Facebook generated $32.03 per user in 2020, statistic data reveals and an average person spends 50 minutes / day in the app, according to NY times. In such case, lets assume, on a random, a person engages twice a day in the app.
Similar cases aren’t exactly available on Instagram. All we know about it is an average Instagram user engages about 5.8 times more frequently than their Facebook counterparts. Say, Instagram contributes about 100 engagements per month, per user on Facebook’s overall ecosystem. This methodology tells us that the average user engages about 160 times on Facebook & Instagram per month and for a year, it’s 1920. Doing math, revenue for the company comes around 2 cents for every like, comment and click people make in the app. Facebook’s 2019 net margin, according to reports was 26% meaning about 0.52 cents of that revenue showed up in the company’s profits. Now imagine if users were entitled to profit-sharing.
The above estimated rough calculation was driven down from worldwide data, whereas the actual data varies from country to country. A similar estimation in U.S. and Canada alone gives about 10 cents revenue for every engagement in that location, and adding 26% to it, leaves 3 cents as profits.
If Facebook pays you, how much it should be?
What if Facebook was an equitable business partner that shared half of its profit with those of us who actually provide the data that makes its business model run? Using my math (which is, again, open to debate), the average Facebook user would earn $10.77 per quarter. But, what if you are a more active user than average? Twice as active? Five times as active? Out of curiosity, I broke the numbers down below.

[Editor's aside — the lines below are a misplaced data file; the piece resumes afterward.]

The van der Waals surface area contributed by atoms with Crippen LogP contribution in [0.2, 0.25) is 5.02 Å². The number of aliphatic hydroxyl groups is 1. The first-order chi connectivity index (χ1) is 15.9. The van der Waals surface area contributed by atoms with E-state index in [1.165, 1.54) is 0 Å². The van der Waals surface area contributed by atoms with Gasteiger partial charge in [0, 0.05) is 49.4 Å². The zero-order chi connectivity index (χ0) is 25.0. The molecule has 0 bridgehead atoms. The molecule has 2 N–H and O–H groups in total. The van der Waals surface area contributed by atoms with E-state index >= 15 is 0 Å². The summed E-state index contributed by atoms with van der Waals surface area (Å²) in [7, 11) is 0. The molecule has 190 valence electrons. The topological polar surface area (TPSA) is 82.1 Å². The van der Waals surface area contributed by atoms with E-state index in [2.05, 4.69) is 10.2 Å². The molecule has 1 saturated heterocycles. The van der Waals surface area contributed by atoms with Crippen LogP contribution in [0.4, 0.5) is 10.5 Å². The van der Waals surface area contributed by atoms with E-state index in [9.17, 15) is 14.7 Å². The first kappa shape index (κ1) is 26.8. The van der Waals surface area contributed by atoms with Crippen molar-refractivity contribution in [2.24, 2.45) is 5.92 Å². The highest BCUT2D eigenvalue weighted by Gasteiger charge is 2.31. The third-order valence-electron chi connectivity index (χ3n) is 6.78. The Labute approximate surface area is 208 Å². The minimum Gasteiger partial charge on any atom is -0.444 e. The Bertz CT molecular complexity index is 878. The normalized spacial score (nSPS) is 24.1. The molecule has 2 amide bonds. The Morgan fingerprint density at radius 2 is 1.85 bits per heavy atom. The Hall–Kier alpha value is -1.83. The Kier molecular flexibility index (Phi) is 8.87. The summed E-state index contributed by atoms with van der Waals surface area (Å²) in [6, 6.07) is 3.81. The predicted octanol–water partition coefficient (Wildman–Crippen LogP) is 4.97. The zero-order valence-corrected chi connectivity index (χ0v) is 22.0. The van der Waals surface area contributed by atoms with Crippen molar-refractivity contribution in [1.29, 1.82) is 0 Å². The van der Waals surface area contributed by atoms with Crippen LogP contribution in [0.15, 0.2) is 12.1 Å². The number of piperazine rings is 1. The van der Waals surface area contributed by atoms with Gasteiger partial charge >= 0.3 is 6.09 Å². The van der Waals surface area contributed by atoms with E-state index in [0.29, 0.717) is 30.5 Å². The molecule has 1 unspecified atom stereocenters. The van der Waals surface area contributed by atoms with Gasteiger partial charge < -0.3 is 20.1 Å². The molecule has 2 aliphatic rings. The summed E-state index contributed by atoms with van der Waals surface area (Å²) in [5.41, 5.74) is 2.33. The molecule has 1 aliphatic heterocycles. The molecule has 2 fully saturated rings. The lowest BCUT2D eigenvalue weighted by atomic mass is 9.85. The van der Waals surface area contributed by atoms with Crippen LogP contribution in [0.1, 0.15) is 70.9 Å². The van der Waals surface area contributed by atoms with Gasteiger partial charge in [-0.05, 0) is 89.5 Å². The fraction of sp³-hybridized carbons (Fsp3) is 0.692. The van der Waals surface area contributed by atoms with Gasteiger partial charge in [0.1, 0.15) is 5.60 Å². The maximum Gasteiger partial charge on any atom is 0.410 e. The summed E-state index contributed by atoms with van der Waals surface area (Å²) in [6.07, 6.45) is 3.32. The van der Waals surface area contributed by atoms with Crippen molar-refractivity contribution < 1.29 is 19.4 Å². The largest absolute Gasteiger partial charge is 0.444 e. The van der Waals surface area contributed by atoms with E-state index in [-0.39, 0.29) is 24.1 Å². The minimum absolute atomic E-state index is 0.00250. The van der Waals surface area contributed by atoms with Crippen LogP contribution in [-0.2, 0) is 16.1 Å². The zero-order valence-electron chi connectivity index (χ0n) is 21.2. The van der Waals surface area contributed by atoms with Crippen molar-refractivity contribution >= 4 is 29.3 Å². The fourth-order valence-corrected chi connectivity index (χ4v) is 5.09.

- Half as active: $5.38.
- Twice as active: $21.53.
- Five times as active: $53.83.
- Ten times as active: $107.67.
- What is Interactive AI? – The next form of artificial intelligence
- Are Apple AirPods acid-resistant? – Woman who swallowed it says
- Top 10 Best Countries in the World in 2023, Switzerland is No.1
- Apple iPhone 15 Series: Pricing, Features, Comparison of Price
- Lust can be controlled in Humans by tweaking Human Brain, says Scientists
An attempt to make Companies pay users
Social media paying its users for engagement is only notional until this group of scholars started launching a ‘Data Dividend Project’ to try to establish data-as-property rights for the users. Andrew Yang, an American entrepreneur wants to pave the way for a future in which all Americans can claim their data as a property right and receive payment, if a platform profits from it.
The idea is intriguing. Realistically, the only way anything like this could ever come to fruition is if consumers demand it at mass scale. I just hope that we start to recognize the massive value our data generates on social platforms. We’re giving Facebook and other companies a lot — and when you start to put a dollar amount on each engagement, it drives home the point: Free platforms aren’t free.